Today, I got the first rejection for one of the grants I'd written. I know writing grants to national corporations is a greater long shot than writing grants to foundations and companies in the same area as the organization, but still, I was hopeful.

It was a good proposal. It fit with the areas the company supports. But they weren't interested.

So right now, I guess that means I'm I have a 50 percent success rate. Put that way, it feels rather gloomy. In school when percentages meant things on tests and papers, 50 percent was not a number I ever saw.

I know I shouldn't get down on myself or my writing ability because we didn't get this grant. It's just one grant, to one big company who likely gets thousands of applications for groups all over the country.

Still, it's a bummer. A big bummer.



There's a meme floating around on the Internet looking at privilege. It comes from an exercise developed by Will Barratt et al. at Indiana State University. On Barratt's website, the original exercise is there, with an explanation that its designed to look at social class on campus and get students talking as part of a group activity and how to run the activity.

I decided to do the meme, just to see how it goes.

Bold the true statements.
1. Father went to college
2. Father finished college

3. Mother went to college
4. Mother finished college

5. Have any relative who is an attorney, physician, or professor.
6. Were the same or higher class than your high school teachers.

7. Had more than 50 books in your childhood home.
8. Had more than 500 books in your childhood home.
9. Were read children's books by a parent.
10. Had lessons of any kind before you turned 18
11. Had more than two kinds of lessons before you turned 18

12. The people in the media who dress and talk like me are portrayed positively
13. Had a credit card with your name on it before you turned 18.
14. Your parents (or a trust) paid for the majority of your college costs.
15. Your parents (or a trust) paid for all of your college costs
16. Went to a private high school
17. Went to summer camp
18. Had a private tutor before you turned 18.
19. Family vacations involved staying at hotels.
20. Your clothing was all bought new before you turned 18.
21. Your parents bought you a car that was not a hand-me-down from them.
22. There was original art in your house when you were a child.
23. You and your family lived in a single-family house.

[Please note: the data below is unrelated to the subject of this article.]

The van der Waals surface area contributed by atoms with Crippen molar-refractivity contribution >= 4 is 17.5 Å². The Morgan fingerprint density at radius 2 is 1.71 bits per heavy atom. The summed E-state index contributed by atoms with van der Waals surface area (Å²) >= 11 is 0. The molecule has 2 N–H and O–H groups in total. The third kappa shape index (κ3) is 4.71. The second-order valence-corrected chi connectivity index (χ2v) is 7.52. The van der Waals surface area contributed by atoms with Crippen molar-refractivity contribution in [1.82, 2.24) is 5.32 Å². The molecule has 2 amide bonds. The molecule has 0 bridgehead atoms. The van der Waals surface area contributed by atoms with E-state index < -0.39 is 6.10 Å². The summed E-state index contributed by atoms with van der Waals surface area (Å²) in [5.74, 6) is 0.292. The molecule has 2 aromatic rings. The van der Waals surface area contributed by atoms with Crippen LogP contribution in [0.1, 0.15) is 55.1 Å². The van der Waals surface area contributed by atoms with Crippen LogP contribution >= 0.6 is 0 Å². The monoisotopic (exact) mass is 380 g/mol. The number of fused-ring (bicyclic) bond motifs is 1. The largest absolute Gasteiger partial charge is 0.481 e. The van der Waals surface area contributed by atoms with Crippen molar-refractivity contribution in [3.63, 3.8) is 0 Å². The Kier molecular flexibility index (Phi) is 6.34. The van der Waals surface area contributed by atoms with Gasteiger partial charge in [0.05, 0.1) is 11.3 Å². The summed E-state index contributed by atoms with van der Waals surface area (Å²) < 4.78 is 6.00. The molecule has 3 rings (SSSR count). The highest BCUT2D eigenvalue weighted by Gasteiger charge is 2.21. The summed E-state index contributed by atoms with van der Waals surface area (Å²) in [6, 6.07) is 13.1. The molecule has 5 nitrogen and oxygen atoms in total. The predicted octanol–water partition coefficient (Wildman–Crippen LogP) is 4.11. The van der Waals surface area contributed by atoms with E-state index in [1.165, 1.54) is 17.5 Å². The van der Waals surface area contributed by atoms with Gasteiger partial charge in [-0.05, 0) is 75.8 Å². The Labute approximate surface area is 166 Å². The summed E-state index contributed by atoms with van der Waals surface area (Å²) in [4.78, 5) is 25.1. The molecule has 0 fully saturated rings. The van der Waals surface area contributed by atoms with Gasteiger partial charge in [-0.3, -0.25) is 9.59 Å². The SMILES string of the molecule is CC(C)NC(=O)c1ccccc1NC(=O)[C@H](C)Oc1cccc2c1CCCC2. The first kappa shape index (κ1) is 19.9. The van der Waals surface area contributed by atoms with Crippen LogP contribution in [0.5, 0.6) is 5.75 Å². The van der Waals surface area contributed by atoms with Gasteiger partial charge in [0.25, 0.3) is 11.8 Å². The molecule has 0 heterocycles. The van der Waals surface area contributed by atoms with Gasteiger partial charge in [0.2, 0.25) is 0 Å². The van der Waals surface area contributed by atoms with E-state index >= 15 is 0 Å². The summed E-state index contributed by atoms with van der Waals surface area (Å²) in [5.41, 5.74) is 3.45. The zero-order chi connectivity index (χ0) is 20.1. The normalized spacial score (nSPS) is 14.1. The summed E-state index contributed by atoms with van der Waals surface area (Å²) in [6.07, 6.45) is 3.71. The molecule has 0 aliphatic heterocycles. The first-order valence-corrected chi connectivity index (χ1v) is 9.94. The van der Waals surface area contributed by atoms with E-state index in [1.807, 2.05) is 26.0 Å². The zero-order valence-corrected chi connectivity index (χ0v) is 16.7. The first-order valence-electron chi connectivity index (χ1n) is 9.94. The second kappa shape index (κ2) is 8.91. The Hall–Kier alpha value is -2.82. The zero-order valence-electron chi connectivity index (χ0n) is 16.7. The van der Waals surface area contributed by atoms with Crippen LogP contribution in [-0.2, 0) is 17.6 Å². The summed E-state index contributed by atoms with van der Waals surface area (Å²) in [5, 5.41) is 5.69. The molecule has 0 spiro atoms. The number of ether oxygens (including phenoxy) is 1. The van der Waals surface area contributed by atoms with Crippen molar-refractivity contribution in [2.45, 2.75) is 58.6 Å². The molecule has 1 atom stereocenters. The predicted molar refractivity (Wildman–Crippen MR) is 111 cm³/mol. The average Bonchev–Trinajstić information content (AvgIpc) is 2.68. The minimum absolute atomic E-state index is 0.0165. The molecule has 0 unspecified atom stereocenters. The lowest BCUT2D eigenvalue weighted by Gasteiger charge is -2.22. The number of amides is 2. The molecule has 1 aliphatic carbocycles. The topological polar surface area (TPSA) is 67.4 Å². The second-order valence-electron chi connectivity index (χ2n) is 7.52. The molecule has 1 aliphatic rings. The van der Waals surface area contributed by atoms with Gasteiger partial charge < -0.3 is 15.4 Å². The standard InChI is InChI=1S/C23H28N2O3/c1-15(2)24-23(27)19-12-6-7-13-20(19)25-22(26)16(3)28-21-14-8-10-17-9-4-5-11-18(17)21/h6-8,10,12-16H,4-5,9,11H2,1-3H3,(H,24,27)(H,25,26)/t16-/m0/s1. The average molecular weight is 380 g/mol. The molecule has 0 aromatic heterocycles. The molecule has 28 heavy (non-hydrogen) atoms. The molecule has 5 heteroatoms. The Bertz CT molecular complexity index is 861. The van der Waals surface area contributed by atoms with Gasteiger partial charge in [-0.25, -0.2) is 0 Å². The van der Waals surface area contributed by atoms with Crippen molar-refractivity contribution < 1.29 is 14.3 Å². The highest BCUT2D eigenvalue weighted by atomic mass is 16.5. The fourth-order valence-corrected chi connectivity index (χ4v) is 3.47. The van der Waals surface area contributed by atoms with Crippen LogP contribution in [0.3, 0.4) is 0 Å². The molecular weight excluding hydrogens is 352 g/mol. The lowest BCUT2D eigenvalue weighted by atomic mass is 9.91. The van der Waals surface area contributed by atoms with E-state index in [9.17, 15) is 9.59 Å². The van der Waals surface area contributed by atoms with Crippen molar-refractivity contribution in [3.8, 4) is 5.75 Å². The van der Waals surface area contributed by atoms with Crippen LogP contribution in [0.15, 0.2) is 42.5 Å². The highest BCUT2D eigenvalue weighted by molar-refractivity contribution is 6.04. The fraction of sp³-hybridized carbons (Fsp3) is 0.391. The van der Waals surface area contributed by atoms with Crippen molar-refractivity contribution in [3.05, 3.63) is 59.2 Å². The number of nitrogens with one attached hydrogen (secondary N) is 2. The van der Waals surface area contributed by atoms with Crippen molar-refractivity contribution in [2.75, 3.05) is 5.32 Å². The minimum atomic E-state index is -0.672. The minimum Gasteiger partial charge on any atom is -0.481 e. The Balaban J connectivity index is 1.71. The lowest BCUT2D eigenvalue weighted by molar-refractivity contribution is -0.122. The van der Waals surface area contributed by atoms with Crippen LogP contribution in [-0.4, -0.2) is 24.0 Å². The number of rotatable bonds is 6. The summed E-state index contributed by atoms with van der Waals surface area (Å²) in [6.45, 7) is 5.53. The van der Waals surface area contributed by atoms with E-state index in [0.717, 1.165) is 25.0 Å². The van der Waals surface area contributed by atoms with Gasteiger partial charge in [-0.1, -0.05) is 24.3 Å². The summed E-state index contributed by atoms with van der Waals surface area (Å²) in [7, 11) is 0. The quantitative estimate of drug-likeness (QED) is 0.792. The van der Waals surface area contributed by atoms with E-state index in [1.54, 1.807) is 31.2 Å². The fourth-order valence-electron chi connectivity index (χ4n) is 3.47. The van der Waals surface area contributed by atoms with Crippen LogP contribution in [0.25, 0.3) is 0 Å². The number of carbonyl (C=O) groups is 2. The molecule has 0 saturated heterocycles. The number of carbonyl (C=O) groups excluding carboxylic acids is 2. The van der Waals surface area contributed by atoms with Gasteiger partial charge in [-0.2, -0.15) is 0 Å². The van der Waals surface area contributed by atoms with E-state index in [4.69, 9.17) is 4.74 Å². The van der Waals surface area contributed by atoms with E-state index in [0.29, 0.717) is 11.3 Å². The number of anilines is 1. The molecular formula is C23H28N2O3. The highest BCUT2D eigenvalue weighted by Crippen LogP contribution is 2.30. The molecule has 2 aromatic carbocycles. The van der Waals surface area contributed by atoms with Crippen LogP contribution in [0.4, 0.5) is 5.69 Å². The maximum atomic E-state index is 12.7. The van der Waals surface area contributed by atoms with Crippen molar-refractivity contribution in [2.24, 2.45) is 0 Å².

24. Your parent(s) owned their own house or apartment before you left home.
25. You had your own room as a child
26. You had a phone in your room before you turned 18.
27. Participated in a SAT/ACT prep course.

28. Had your own TV in your room in high school.
29. Owned a mutual fund or IRA in high school or college.
30. Flew anywhere on a commercial airline before you turned 16.
31. Went on a cruise with your family.
32. Went on more than one cruise with your family.
33. Your parents took you to museums and art galleries as you grew up.
34. You were unaware of how much heating bills were for your family.

I bolded 22 of the 34 items. I guess that means I was privileged, but I think this just shows how subjectively people look at privilege. I would say privilege means having those things that I didn't bold (ie, going on cruises) but then I have to think about the people who can't bold the things I did.

Privilege, Barratt's exercise goes on to say is not about working harder than anybody else. It means, he says, that people with privilege had a head start... somebody else did some of the hard work for you.

Makes you think, certainly.


The check was in the mail

I'm sitting in my executive director's office when another staffer brings in today's mail. The ED flips through the stack, slices one letter open and hands it to me. "This is always fun," she says.

The letter is from the Shaw-Burckhardt-Brenner Foundation, the first foundation I sent a full proposal to back in early November. I had sent some preliminary proposals out already, but this was the first full one, from scratch. I didn't really blog about it at the time, but it was bit stressful. I found out about this foundation late in their funding cycle and had about two days to pull together a whole proposal. There was a last-minute rush trip to the post office to get it in the mail (priority) and then it was out of my hands.

Until today. When we received their check.

Knowing their meeting was in early November, I figured that not hearing anything by mid-December was not good news. I guess I gave up hope too soon.

It's not the biggest check in the world. Money is money though and we'll put their funds to good use.

The point is though that somebody sent agreed with my proposal, deeming Starfish a worthy recipient of their dollars. Bottom line, my grant proposal worked.